How to Dream in Quarantine
This week was supposed to be one of our favorite annual events, Conclave. Hundreds of student ministry leaders trek to Chattanooga, TN in January every year, and have for the last 20+ years. The drive to Chattanooga is filled with scenic views, the downtown filled with things to see and more importantly, taste, and what makes the biggest difference of all, are the people inside the Chattanooga Convention Center gathering to learn, be inspired, and dream. And this Thursday, you’re not going to be eating a burger from Urban Stack, you’re going to eat leftover tacos or PB&J, at home, with no leaves on the trees to even give you an ounce of inspiration.
The combination of distancing yourself from the clutter of the calendar and putting miles between you and your routine have provided many of us the space to dream and be inspired in years past. We use conferences like Conclave as our way to separate ourselves from the mundane, to get a 30,000 ft view of things, instead of being stuck waist-deep in what feels like a swamp.
Can you imagine a big ol’ 18-wheeler with thousands of gallons of fuel in tow completely stopped on the side of the interstate because their truck has run out of gas? Is that how your leaders and families see you or how your students see your leaders? You and your ministry leaders need to have reason to fervently hope for what is ahead. So do what it takes to get out of the swamp, clean up, and start seeing where God is leading you. So here are 3 steps to take to create space for you to dream.
1. Have a plan
What’s your schedule, how much time will you have, will you be unplugged from distraction, who is doing it with you, how will you discuss, how will you turn your inspiration into something actionable, and who will hold you accountable? Going to a coffee shop the next town over may be exactly what you need, don’t make it too grandiose. If you can’t set aside 8 hours over the course of 2 days, set aside 1 hour a day, once a week, for 2 months. It doesn’t have to be a long duration, do what you know you can do. Don’t set yourself up for frustration.
What will you do during this time? Will you watch old sermons, get specific podcast episode recommendations from others, read God’s word and listen while Siri counts down from 20:00 for you? You don’t need to plan anything revolutionary for God to give you a revelation.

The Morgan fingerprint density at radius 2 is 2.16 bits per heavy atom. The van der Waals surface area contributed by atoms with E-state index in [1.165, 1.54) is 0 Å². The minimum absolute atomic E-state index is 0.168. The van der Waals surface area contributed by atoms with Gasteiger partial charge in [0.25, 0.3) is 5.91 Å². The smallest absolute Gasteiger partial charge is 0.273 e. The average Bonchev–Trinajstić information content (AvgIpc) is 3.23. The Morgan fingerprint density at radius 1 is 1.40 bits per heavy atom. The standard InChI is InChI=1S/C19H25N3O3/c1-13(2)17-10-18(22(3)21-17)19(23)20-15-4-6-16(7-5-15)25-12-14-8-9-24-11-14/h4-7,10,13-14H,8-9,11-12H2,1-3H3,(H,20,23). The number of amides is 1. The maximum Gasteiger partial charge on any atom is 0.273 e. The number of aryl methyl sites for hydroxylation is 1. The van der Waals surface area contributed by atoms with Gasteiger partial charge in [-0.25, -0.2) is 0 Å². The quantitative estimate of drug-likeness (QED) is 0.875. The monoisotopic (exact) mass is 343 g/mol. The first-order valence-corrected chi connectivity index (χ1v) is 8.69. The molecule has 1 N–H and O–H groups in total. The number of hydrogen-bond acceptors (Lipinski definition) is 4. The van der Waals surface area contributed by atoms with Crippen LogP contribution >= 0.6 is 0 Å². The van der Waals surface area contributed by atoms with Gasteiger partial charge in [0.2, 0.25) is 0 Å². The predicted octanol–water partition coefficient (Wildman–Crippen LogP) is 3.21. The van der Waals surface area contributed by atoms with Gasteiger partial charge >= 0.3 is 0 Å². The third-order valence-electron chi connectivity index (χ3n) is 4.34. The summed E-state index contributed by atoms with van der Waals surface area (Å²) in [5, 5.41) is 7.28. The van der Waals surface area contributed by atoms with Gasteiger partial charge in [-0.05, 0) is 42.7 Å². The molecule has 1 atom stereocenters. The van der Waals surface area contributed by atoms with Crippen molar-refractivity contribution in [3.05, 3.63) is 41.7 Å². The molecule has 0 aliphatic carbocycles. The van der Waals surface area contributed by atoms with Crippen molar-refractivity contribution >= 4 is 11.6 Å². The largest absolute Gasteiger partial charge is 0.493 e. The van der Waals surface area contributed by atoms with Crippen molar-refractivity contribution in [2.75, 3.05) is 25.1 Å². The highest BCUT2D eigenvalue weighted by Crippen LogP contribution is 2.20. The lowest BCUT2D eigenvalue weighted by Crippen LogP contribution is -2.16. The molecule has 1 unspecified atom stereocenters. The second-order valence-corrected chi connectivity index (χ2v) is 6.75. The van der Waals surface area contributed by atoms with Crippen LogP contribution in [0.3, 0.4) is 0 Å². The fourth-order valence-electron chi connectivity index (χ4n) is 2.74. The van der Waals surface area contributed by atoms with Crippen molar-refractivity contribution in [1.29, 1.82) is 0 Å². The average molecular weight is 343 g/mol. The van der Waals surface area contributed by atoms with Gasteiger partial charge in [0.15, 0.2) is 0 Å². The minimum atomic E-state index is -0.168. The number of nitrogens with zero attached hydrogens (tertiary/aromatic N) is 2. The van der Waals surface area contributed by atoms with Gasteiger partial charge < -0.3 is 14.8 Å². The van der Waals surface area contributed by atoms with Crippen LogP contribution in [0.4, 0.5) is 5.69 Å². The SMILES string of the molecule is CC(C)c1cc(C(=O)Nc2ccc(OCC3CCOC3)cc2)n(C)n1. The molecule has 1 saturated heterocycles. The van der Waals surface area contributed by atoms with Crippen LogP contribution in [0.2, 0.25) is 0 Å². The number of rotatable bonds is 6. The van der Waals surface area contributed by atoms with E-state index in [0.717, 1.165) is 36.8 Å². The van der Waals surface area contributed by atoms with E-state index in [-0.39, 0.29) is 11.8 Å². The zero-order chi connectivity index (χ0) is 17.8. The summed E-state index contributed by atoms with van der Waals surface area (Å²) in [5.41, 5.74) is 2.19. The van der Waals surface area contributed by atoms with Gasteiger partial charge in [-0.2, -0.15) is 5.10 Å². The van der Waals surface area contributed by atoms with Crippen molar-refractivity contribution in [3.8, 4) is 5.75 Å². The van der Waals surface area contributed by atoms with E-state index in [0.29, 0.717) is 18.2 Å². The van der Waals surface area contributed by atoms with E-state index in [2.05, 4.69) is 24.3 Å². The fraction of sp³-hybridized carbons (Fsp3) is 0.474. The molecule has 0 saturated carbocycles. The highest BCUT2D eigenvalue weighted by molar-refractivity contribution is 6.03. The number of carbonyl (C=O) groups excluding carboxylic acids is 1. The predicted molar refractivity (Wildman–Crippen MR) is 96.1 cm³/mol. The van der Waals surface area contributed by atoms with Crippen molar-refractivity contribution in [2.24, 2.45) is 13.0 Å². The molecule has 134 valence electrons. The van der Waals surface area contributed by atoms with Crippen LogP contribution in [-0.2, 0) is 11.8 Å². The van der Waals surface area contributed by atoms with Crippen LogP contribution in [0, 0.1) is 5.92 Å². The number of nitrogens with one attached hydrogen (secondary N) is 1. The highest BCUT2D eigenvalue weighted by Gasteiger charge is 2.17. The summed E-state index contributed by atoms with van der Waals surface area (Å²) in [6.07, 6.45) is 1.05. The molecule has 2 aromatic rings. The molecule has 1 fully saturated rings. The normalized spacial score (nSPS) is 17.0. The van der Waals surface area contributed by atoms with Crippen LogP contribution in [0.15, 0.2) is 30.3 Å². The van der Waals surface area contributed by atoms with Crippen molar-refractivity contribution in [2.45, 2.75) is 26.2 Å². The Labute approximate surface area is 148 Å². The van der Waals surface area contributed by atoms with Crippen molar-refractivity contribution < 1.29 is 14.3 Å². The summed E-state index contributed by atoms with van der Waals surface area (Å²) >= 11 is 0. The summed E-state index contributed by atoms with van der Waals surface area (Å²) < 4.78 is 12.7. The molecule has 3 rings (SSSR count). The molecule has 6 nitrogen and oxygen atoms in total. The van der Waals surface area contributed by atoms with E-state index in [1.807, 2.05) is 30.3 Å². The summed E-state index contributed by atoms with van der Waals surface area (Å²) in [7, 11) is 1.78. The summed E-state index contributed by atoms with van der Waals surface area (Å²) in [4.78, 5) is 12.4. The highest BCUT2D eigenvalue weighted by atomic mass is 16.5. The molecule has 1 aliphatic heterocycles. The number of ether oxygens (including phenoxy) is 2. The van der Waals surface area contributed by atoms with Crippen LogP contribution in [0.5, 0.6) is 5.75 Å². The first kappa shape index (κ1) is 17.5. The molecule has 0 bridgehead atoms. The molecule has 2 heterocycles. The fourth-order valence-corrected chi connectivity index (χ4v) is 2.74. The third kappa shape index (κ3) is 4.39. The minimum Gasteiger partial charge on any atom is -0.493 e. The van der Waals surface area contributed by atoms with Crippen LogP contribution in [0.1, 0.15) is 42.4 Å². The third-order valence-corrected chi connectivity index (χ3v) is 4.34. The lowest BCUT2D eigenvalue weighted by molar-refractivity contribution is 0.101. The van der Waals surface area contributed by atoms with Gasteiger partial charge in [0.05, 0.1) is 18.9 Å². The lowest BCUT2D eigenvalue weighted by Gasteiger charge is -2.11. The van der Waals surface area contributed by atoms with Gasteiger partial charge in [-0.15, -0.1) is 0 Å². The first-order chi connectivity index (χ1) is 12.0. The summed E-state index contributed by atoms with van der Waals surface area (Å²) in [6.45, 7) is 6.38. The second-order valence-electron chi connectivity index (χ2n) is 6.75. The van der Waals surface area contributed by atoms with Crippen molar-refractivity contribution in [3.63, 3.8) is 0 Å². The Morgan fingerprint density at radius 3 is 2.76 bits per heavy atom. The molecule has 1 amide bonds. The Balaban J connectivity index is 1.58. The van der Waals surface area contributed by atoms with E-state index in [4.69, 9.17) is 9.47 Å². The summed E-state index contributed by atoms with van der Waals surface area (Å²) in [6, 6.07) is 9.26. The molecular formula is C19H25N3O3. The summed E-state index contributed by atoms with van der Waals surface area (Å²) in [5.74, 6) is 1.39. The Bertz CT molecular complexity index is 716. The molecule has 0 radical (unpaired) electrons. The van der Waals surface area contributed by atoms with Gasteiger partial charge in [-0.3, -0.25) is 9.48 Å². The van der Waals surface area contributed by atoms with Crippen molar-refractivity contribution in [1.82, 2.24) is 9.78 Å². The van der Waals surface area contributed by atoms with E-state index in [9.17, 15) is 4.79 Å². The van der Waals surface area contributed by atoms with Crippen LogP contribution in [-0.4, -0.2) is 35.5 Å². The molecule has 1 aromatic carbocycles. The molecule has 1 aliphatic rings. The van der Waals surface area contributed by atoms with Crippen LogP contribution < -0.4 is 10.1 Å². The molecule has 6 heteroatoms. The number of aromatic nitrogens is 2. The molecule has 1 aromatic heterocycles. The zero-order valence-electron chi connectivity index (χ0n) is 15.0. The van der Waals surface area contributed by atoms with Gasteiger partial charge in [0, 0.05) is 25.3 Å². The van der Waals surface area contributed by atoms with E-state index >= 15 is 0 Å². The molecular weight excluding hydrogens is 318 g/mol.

Do you want to come up with goals for each area of ministry? What type of goals will you create? I encourage you to write goals that align with your mission rather than goals that align with your programming. If last year taught us anything, its that we know we can’t depend on doing what we’ve always done. 2021 did not get ushered in with a, “We now return you to your regularly scheduled programming” announcement. You may feel pressure to “dream big” during this time and despite how cool to have a big vision, don’t settle for something you won’t execute.
You need to plan to walk away from this time with clarity. If you can’t make it clear, you won’t inspire others. Having a vague vision is like a bland casserole. “I’m not sure what was in that” kind of reaction from your taste buds. You owe it to yourself to have something you can serve proudly to your real buds.
2. Make it happen
“A plan without hard work is just a daydream, but hard work without a plan is a nightmare.” Will Mancini, or a japanese proverb, not sure.
The point is, you need to walk away with a change you can realistically implement. You have to establish a plan for your:
- accountability (who will you tell and let into this dream)
- execution (what, how, when, think rhythm)
- celebration (how will you know you’ve done it, so that you can celebrate).
Knowing that you will walk out of this retreat growing with others and being the change agent God is calling you to be will give you great joy in celebrating how God is working.
3. Don’t do it alone
I encourage you to invite some accountability into this process. Tell others what you are doing, invite them to do it with you, decide on how you will discuss, or invite them over and cook for them too. Just because you are physically distanced for this retreat, doesn’t mean you have to socially distance. That is, after all, one of the benefits of going to conferences that you can’t get anywhere else. It’s important to have the plan together before you invite others.
Another person you need to think about is your spouse. If you’re going to commit to taking a retreat, no matter how small, invite your spouse to pray for you and include them on why this is needed. It may also be wise to get the plan together before you “present” this to your significant other. Or just make an unannounced trip into the woods for 5 hours, whatever works for y’all.
And who knows how God will use this to encourage others to do the same thing. We’re sad we’re not at Conclave, but we know God is still doing amazing things all across the world. We’re so thankful for faithful churches and leaders still committed to the mission of Christ, especially for those in our state of GA.